Pathogenesis of HIV-associated cardiomyopathy

Giuseppe Barbaro, Steven E. Lipshultz

Research output: Contribution to journalArticlepeer-review

41 Scopus citations


Reviews and studies published before the introduction of highly active antiretroviral therapy (HAART) regimens have tracked the incidence and course of human immunodeficiency virus (HIV) infection in relation to cardiac illness in both children and adults. HAART regimens have significantly modified the course of HIV disease, with longer survival rates and improvement of life quality in HIV+ subjects expected. However, early data raised concerns about HAART's being associated with an increase in both peripheral and coronary arterial diseases. A variety of potential etiologies have been postulated in HIV-related heart disease, including myocardial infection with HIV itself, opportunistic infections, viral infections, autoimmune response to viral infection, drug-related cardiotoxicity, nutritional deficiencies, and prolonged immunosuppression. In this review article we discuss HIV-associated cardiovascular complications, focusing on pathogenetic mechanisms that may play a role in diagnosis, management, and therapy of these complications.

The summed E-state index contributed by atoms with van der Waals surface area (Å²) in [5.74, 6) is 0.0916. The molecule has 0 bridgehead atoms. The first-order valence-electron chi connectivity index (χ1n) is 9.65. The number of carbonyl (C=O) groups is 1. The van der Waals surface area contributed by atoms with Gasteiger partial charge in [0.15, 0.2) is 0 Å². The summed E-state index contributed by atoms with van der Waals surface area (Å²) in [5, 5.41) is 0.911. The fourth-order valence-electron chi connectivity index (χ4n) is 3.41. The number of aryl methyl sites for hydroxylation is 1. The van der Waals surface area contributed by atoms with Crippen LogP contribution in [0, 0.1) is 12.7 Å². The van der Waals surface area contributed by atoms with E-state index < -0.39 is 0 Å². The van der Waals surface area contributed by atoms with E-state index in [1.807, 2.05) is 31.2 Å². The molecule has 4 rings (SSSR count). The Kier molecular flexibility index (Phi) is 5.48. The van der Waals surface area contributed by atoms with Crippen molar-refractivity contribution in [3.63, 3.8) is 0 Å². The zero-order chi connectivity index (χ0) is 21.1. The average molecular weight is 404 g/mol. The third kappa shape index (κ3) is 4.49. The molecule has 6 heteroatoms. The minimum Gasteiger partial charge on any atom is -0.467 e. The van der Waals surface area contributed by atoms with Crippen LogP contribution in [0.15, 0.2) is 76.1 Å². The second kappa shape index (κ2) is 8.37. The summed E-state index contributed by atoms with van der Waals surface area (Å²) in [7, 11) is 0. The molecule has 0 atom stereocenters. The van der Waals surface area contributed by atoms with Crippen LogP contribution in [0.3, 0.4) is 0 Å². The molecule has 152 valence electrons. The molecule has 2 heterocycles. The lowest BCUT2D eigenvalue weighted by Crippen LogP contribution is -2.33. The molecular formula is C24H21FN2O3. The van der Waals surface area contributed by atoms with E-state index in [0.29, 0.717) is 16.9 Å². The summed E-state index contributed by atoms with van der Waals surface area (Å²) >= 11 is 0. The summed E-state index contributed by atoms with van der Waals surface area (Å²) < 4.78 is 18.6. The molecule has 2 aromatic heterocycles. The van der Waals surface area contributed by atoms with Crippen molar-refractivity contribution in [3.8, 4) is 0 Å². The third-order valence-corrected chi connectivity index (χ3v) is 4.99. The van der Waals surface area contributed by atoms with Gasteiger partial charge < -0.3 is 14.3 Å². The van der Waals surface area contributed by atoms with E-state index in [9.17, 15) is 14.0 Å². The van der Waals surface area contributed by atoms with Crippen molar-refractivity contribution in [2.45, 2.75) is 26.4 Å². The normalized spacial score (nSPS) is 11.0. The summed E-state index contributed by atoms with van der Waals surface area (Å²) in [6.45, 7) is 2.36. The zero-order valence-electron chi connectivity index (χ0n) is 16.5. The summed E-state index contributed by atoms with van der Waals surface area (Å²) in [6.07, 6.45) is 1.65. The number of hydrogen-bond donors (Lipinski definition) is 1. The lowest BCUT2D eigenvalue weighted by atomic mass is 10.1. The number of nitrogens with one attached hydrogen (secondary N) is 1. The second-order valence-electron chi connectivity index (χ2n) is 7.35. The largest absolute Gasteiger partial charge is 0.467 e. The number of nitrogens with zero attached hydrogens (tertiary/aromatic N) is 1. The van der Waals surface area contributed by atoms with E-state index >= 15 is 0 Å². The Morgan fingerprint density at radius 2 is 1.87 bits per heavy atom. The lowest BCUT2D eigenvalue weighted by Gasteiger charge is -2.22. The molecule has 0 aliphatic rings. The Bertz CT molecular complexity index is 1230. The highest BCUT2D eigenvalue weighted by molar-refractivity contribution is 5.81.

Original languageEnglish (US)
Pages (from-to)57-81
Number of pages25
JournalAnnals of the New York Academy of Sciences
StatePublished - Jan 1 2001


  • Adenovirus
  • Autoimmunity
  • Chemokines
  • Coxsackievirus
  • Cytokines
  • Cytomegalovirus
  • Drug cardiotoxicity
  • Epstein-Barr virus
  • HIV
  • HIV-associated cardiomyopathy
  • HIV-associated pulmonary hypertension
  • Immunopathogenesis
  • Myocarditis
  • Nutritional disorders
  • Pathogenesis
  • Risk groups
  • Viral myocardial infection

ASJC Scopus subject areas

  • Biochemistry, Genetics and Molecular Biology(all)


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